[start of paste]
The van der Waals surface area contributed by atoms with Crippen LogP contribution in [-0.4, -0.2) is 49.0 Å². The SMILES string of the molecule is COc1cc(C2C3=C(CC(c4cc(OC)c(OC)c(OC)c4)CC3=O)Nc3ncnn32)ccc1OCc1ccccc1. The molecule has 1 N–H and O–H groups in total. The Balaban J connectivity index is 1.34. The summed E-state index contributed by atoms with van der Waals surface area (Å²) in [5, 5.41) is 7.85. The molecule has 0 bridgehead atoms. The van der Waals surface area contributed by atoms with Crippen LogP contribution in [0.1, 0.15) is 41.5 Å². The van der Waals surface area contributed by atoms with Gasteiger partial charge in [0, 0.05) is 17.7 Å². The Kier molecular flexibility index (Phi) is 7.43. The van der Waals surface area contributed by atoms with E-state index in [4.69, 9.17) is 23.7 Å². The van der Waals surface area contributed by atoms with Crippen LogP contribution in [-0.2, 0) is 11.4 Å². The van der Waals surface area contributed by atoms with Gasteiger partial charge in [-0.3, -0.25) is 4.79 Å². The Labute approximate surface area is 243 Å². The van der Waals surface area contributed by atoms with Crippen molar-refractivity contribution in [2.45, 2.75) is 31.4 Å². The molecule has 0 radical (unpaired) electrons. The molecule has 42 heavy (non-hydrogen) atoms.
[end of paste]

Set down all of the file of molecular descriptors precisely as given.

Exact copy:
The van der Waals surface area contributed by atoms with Crippen LogP contribution in [-0.4, -0.2) is 49.0 Å². The SMILES string of the molecule is COc1cc(C2C3=C(CC(c4cc(OC)c(OC)c(OC)c4)CC3=O)Nc3ncnn32)ccc1OCc1ccccc1. The molecule has 1 N–H and O–H groups in total. The Balaban J connectivity index is 1.34. The summed E-state index contributed by atoms with van der Waals surface area (Å²) in [5, 5.41) is 7.85. The molecule has 0 bridgehead atoms. The van der Waals surface area contributed by atoms with Crippen LogP contribution in [0.1, 0.15) is 41.5 Å². The van der Waals surface area contributed by atoms with Gasteiger partial charge in [0, 0.05) is 17.7 Å². The Kier molecular flexibility index (Phi) is 7.43. The van der Waals surface area contributed by atoms with E-state index in [4.69, 9.17) is 23.7 Å². The van der Waals surface area contributed by atoms with Crippen LogP contribution in [-0.2, 0) is 11.4 Å². The van der Waals surface area contributed by atoms with Gasteiger partial charge in [-0.3, -0.25) is 4.79 Å². The Labute approximate surface area is 243 Å². The van der Waals surface area contributed by atoms with Crippen molar-refractivity contribution in [2.45, 2.75) is 31.4 Å². The molecule has 0 radical (unpaired) electrons. The molecule has 42 heavy (non-hydrogen) atoms.